A group of men, introducing themselves as representatives of the Prosecutor General’s Office, approached Kasko and began reading him his notice of suspicion.
The Kyiv Post reports:
The notice was brought by Dmytro Stus, an investigator at the anti-corruption department supervised by Deputy Prosecutor General Yury Stolyarchuk.
Sergii Leshchenko, a critical member of the Bloc of President Petro Poroshenko, has argued that the department is effectively subordinated to the president and is overseen by influential Poroshenko allies Ihor Kononenko and Oleksandr Hranovsky.
Kasko is suspected of illegally receiving two apartments. Last month ex-Prosecutor General Viktor Shokin obtained a court order to seize Kasko’s apartment as part of the case.
Kasko said then that prosecutors had opened five criminal cases against him. He argued that the cases were Shokin’s revenge for Kasko’s criticism of his boss.
Today prosecutor Vladislav Kutsenko said that Kasko and other former employees of the Prosecutor’s Office would be investigated for other abuses of office.
He called on others not to “politicise” the case and added that “absolutely all prosecutors” will be checked for corruption and that “Mr Kasko is not some sort of exception.”
But Khatia Dekanoidze, the head of the new National Police force, wrote on her Facebook page that the move against Kasko is an act of “revenge by the old system.”
Dekanoidze said that the behaviour of the Prosecutor General’s Office indicated that it did not share the reformist and anti-corruption attitudes that are the basis of the new law enforcement system being constructed, and that it did not have any relation to the “future of the country.”
Arsen Avakov, the interior minister, has also weighed in:
Translation: I don’t know Kasko and I don’t know the content of the claims against him from the Prosecutor General’s Office, but this all looks like an ugly, vulgar settling of scores.
— Pierre Vaux
With the Ukrainian prime minister, Arseniy Yatsenyuk, announcing his intention to resign yesterday, nearly two months after President Petro Poroshenko first publicly called on him to do so, politicians in Kiev are manoeuvring to form the basis of a new government.
As we reported yesterday, Rada Speaker Volodymyr Groysman is widely presumed to be the most likely successor to Yatsenyuk.
Ukrainska Pravda reports today that Groysman, who is regarded as loyal to President Poroshenko and likely to ensure continuity rather than any drastic shift in political tone, appears confident:
“In the event that, as you said, a Groysman government is formed, the government will be public, effective, open and reformist. It will be able to stabilize the situation in the country, restart economic growth, rebuild effective work with international financial institutions, take care of farmers and miners and ordinary Ukrainians. These tasks must be fulfilled by the government.”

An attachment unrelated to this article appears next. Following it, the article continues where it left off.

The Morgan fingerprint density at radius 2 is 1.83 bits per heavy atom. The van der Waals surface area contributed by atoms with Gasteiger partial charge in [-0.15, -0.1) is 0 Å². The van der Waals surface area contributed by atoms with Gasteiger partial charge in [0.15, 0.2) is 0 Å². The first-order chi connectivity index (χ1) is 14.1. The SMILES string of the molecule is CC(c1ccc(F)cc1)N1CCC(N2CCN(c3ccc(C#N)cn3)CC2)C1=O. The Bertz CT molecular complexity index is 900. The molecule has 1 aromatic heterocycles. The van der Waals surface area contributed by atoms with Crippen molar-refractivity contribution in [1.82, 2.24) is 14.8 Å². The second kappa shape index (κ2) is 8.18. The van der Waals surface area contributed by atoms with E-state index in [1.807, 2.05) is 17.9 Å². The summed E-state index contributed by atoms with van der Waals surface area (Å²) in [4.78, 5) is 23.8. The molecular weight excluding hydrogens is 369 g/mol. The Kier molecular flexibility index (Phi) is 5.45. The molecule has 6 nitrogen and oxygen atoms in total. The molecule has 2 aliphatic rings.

Groysman said that the integration of Ukraine into the European Union would remain the key aim of his government.
The online paper reports on possible candidates for the new Cabinet of Ministers, based on sources in government.
According to the report, Arsen Avakov and Vyacheslav Kyrylenko, both members of Yatsenyuk’s Popular Front party, are to remain as interior minister and minister for culture, along with the minister for youth and sport, Igor Zhdanov.
The Popular Front is reportedly proposing Liliya Hryvnevych, who was appointed chair of the Parliamentary Committee for Science and Education in 2014, to head the Ministry of Education.
For the economy minister’s post, a possible candidate is current deputy minister Yulia Kovaliv. At the beginning of March, when the finance minister, Natalie Jaresko, was in negotiations as a possible successor to Yatsenyuk, she proposed that Kovaliv would head the Ministry of Energy in her would-be Cabinet.
As for the post held by Jaresko herself, it is uncertain if the US-born minister, well-regarded as a reformer, would choose to stay on in a non-technocratic government under Groysman. While Ukrainska Pravda can not report on any candidates so far, they do rule out Slovak politician Ivan Mikloš, who was rumoured to be in consideration.
Dmytro Shymkiv, former CEO of Microsoft Ukraine and deputy head of the Presidential Administration, was another candidate proposed by Jaresko for her government. He has been proposed for the head of the Ministry of Health, but is reportedly uninterested in joining the new government.
The Ministry of Infrastructure may either remain under the control of the incumbent, Andriy Pyvovarsky, or go to Maksim Burbak, who headed the Ministry from February 27, 2014, until December of that year.
A possible candidate for the deputy prime minister for Euro-integration is Ivanna Klympush-Tsintsadze, first deputy chair of the Rada Committee on Foreign Affairs and a member of Bloc Petro Poroshenko (BPP).
Finally, Mikheil Saakashvili, the former Georgian President and current governor of the Odessa region, has confirmed that he has been in negotiations with the Presidential Administration.
According to Ukrainska Pravda‘s sources, Saakashvili may be named as the head of the Administration, with current head Boris Lozhkin entering the Cabinet.
The other key appointment that will shape the future of Ukraine is the new Prosecutor General, to replace the widely-panned and discredited Viktor Shokin, who finally resigned just over a week ago.
Yuriy Lutsenko, head of the BPP faction in the Rada, told Liga.net this morning that President Poroshenko has begun consultations on candidates for the post.
Lutsenko himself told journalists that he would be open to taking up the vacancy were legislation that excludes him from consideration changed, but claimed that it was not something he was asking for or wanted.
The new Prosecutor General, Lutsenko said, must be someone from outside the prosecutorial system, to allow proper reforms rather than a reshuffle of internal personnel.
— Pierre Vaux